Each stitch in a row is abbreviated:
ch = chain
st = stitch / stitches
sl st = slip stitch
sc = single crochet
MR 6 = magic ring with 6 single crochets worked into it
inc = increase, or sc 2 in the same stitch
dec = invisible decrease
hdc = half double crochet
dc = double crochet
4sc popcorn = popcorn stitch with 4sc worked into it
BLO = back loop only
FLO = front loop only
[ sc, inc ]x 2 = repeat what’s in the square brackets two times => sc, inc, sc, inc
You can check out a photo tutorial of all of these stitches by heading over to the tutorial section
Each row of a pattern will be made up of the above abbreviations, followed by the number of those stitches. Each row follows the same format:
ROW NUMBER. stitches in the row (number of stitches when row is completed)
e.g. for the following pattern:
1. MR 6 (6) – 1st row. magic ring with 6 single crochets worked into it. Should have 6 stitches in the row at the end
2. inc 6 (12) – 2nd row. increase 6 times – i.e. 2sc in each of the 6 stitches. Should have 12 stitches in the row at the end
3. [ sc, inc ]x 6 (18) – 3rd row. sc, inc – repeat this pattern 6 times. i.e. sc, inc, sc, inc, sc, inc, sc, inc, sc, inc, sc, inc. Should have 18 stitches in the row at the end.
4-6. sc 18 (18) – 4th, 5th and 6th rows. sc in each of the 18 stitches. There will be 18 at the end of each row, since we’re not increasing at all.
Hopefully that makes it a bit clearer!
There are a couple of other techniques in the tutorials section – colour changes, picking up stitches, attaching limbs, etc.
Each of the patterns has a rating from 1 – 4 of how difficult I think it is, and you can filter by this rating on the pattern page. That means you can find the easiest patterns here.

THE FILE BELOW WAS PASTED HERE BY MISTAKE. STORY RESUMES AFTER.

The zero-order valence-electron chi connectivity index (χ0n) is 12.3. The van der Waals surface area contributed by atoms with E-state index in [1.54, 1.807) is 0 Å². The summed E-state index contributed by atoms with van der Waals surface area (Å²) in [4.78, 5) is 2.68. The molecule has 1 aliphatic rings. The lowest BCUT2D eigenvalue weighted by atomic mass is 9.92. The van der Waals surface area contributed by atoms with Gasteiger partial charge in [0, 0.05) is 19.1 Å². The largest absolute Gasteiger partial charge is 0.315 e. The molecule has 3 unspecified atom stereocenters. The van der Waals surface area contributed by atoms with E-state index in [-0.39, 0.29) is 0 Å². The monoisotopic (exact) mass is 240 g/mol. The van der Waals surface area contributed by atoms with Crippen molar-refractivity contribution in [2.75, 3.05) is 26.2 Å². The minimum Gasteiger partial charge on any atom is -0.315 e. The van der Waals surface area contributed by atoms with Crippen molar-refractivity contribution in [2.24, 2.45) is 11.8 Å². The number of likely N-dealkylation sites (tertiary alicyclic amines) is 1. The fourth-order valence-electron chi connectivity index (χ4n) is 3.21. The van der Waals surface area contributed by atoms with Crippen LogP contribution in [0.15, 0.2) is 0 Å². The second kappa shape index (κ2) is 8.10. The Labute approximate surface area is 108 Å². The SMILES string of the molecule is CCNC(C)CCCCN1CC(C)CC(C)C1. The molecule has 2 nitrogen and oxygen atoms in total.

That said, I would recommend the Luna and Artemis pattern if you’re just starting – they’re both worked in a single colour, so there aren’t any colour changes. And the pattern only has 4 stitches – increase, decrease, single crochet and a magic circle. These are the building blocks for a lot of amigurumi patterns, so if you can make one of these you’ll find there are a lot of other items you can make as well!
Please let me know if you found a pattern more or less difficult then the rating implied and I’ll update it – after all, I’ve become pretty familiar with my own patterns and that can make it a bit difficult to judge from an outside perspective. You can get in touch here.
The only thing I ask is that you link to the original pattern in the listing for others to find.
Also, this applies to finished products only – you can’t reproduce or sell my patterns in any form.
I use a number of different brands depending on what colours I need. If it’s a colour I purchased online, I’ll try to link to it in the pattern. But the majority of the colours and yarn I use are the Carnival Yarn Soft 8ply, which is my most readily available local yarn. I’m based in Australia, where the most common yarn weight is 8ply – which I believe is equivalent to DK (Double Knit) in the UK and the US.
I know a lot of people have used worsted weight yarn without issue as well, if that’s easier to find.
The yarn I use has a gauge of 22 stitches x 30 rows on a 10cm x 10xm square using 4.0mm needles, if that helps.
Occasionally I will use a 3.5mm crochet hook, or if I’m crocheting something and I want it to be much larger than usual, I’ll use two strands of yarn and a 4.5mm hook.
I picked up crochet during my summer holidays in 2013. I had seem some fantastic knitted Robin and Nightwing dolls on Tumblr and thought I would try my hand at them – somehow got the knitting confused for crochet and here we are! For the first 3 months I was crocheting in the back loop only without realising, and all of my pieces were inside out and terribly misshapen.
Once I figured out what I was doing wrong, things improved pretty quickly.
I taught myself through the amazing resources available on YouTube and the great online community that makes so many patterns available for free.